“The region has seen the sharpest slowing in growth since just after the collapse of Lehman’s in late-2008,” a gloomy Markit report said.
Purchasing managers’ index (PMI) surveys sank to 53.3 across member states, from 55.8 in May – the sharpest downturn since November 2008.
The higher the figures are above the no-change 50 line, the faster the growth they indicate.
Spain and Italy dipped back into contraction, measuring 49.2 and 48.4 respectively. There was better news elsewhere in the periphery, with Ireland’s service sector recording a four-month high. Yet even the Irish upturn only amounts to a “modest expansion”, Markit said.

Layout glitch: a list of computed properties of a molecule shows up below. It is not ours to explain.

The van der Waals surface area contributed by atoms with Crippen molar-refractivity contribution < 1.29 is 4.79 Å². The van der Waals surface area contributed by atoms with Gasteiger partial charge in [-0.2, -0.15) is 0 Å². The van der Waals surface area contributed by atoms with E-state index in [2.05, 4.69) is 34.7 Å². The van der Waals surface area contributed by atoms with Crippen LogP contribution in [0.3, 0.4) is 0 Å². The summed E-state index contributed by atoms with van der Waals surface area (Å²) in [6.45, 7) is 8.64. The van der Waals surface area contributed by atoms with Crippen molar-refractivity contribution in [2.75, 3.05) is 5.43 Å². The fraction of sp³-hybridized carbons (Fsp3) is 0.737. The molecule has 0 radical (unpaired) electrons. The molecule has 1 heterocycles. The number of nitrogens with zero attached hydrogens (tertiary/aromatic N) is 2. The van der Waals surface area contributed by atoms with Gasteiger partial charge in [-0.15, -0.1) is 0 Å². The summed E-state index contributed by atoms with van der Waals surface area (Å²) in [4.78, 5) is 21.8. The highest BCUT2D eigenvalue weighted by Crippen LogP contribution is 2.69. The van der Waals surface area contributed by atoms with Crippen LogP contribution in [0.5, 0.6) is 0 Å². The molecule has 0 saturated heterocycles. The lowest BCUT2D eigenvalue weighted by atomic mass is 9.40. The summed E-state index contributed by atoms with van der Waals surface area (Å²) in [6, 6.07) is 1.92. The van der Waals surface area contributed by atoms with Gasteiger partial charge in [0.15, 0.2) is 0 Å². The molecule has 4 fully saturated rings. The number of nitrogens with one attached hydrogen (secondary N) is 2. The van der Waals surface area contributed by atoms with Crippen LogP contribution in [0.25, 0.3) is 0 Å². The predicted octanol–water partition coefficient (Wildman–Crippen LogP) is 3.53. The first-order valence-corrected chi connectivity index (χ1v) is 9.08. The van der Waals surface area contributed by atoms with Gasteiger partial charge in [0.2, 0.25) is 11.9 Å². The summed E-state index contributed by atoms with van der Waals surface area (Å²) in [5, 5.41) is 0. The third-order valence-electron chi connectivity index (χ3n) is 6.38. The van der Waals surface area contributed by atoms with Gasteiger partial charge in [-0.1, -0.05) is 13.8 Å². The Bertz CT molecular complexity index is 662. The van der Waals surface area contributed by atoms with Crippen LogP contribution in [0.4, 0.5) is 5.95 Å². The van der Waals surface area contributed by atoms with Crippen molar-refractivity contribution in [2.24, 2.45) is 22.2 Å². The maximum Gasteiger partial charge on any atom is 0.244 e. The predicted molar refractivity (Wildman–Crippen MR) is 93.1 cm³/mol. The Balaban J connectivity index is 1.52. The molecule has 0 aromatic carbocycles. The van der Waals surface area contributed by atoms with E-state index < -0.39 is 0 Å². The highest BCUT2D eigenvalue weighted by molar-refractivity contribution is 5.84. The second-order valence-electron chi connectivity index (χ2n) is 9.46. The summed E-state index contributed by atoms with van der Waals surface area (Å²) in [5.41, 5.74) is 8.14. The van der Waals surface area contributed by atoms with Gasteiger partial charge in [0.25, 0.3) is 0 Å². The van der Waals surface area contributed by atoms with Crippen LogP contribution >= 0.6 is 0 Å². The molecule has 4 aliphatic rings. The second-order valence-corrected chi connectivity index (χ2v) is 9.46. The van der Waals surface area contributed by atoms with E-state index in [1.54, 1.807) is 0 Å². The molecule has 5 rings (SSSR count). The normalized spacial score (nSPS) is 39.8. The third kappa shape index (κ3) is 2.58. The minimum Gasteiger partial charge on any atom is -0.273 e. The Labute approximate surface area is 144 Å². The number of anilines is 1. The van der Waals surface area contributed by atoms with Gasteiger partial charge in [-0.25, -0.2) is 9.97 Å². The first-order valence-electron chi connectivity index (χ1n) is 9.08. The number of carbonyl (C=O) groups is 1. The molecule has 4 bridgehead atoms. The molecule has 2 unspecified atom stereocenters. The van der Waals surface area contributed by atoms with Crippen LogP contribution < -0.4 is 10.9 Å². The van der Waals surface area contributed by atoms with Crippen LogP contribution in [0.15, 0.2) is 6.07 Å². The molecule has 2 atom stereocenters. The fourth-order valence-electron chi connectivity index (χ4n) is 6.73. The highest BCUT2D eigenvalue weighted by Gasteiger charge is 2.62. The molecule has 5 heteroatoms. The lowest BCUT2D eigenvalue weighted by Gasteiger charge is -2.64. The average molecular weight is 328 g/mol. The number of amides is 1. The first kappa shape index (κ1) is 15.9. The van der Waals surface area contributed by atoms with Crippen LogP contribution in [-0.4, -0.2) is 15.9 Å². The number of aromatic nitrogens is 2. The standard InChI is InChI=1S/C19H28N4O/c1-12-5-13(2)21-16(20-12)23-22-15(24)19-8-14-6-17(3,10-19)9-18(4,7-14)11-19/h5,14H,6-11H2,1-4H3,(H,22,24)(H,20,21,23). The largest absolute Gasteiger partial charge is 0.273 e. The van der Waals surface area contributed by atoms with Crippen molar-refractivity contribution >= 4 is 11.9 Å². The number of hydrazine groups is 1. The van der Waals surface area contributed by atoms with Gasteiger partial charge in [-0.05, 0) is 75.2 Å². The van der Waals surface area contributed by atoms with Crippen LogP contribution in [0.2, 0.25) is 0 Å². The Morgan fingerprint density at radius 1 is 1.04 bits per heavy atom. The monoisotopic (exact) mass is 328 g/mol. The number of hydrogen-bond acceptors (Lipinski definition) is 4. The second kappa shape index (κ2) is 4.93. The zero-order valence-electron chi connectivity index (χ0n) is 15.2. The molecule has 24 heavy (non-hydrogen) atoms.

Output growth was typically stronger in the Eurozone’s core economies of Germany and France, yet both still reported eight month lows of 56.3 and 54.9 respectively.
Meanwhile, retail sales fell 1.1 per cent in May compared to April in the Eurozone. Germany reported a drop of 2.8 per cent in high street sales.